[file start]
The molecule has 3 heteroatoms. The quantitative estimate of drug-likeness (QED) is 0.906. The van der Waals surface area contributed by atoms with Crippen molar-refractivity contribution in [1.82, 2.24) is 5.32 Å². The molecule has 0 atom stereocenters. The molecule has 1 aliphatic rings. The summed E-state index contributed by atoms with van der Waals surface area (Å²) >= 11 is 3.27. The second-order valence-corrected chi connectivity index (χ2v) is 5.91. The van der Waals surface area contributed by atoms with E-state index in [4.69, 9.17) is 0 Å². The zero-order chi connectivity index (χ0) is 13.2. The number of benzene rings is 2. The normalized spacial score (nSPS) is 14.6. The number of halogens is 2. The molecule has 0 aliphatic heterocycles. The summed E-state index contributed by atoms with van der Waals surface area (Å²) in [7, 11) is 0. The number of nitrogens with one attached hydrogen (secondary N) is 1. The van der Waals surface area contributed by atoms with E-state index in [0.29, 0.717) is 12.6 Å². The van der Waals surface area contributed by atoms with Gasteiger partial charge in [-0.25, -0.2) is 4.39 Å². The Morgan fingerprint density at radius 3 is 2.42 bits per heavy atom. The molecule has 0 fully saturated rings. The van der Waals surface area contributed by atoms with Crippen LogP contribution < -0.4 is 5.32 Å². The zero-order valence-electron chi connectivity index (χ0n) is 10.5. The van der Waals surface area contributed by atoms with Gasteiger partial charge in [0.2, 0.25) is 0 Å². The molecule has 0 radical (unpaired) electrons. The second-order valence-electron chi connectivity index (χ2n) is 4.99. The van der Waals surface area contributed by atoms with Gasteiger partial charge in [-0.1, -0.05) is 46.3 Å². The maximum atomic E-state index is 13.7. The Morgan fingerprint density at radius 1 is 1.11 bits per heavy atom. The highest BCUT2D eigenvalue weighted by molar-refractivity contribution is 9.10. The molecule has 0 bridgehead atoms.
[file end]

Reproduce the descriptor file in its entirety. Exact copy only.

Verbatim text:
The molecule has 3 heteroatoms. The quantitative estimate of drug-likeness (QED) is 0.906. The van der Waals surface area contributed by atoms with Crippen molar-refractivity contribution in [1.82, 2.24) is 5.32 Å². The molecule has 0 atom stereocenters. The molecule has 1 aliphatic rings. The summed E-state index contributed by atoms with van der Waals surface area (Å²) >= 11 is 3.27. The second-order valence-corrected chi connectivity index (χ2v) is 5.91. The van der Waals surface area contributed by atoms with E-state index in [4.69, 9.17) is 0 Å². The zero-order chi connectivity index (χ0) is 13.2. The number of benzene rings is 2. The normalized spacial score (nSPS) is 14.6. The number of halogens is 2. The molecule has 0 aliphatic heterocycles. The summed E-state index contributed by atoms with van der Waals surface area (Å²) in [7, 11) is 0. The number of nitrogens with one attached hydrogen (secondary N) is 1. The van der Waals surface area contributed by atoms with E-state index in [0.29, 0.717) is 12.6 Å². The van der Waals surface area contributed by atoms with Gasteiger partial charge in [-0.25, -0.2) is 4.39 Å². The Morgan fingerprint density at radius 3 is 2.42 bits per heavy atom. The molecule has 0 fully saturated rings. The van der Waals surface area contributed by atoms with Crippen LogP contribution < -0.4 is 5.32 Å². The zero-order valence-electron chi connectivity index (χ0n) is 10.5. The van der Waals surface area contributed by atoms with Gasteiger partial charge in [0.2, 0.25) is 0 Å². The molecule has 0 radical (unpaired) electrons. The second-order valence-electron chi connectivity index (χ2n) is 4.99. The van der Waals surface area contributed by atoms with Gasteiger partial charge in [-0.1, -0.05) is 46.3 Å². The maximum atomic E-state index is 13.7. The Morgan fingerprint density at radius 1 is 1.11 bits per heavy atom. The highest BCUT2D eigenvalue weighted by molar-refractivity contribution is 9.10. The molecule has 0 bridgehead atoms.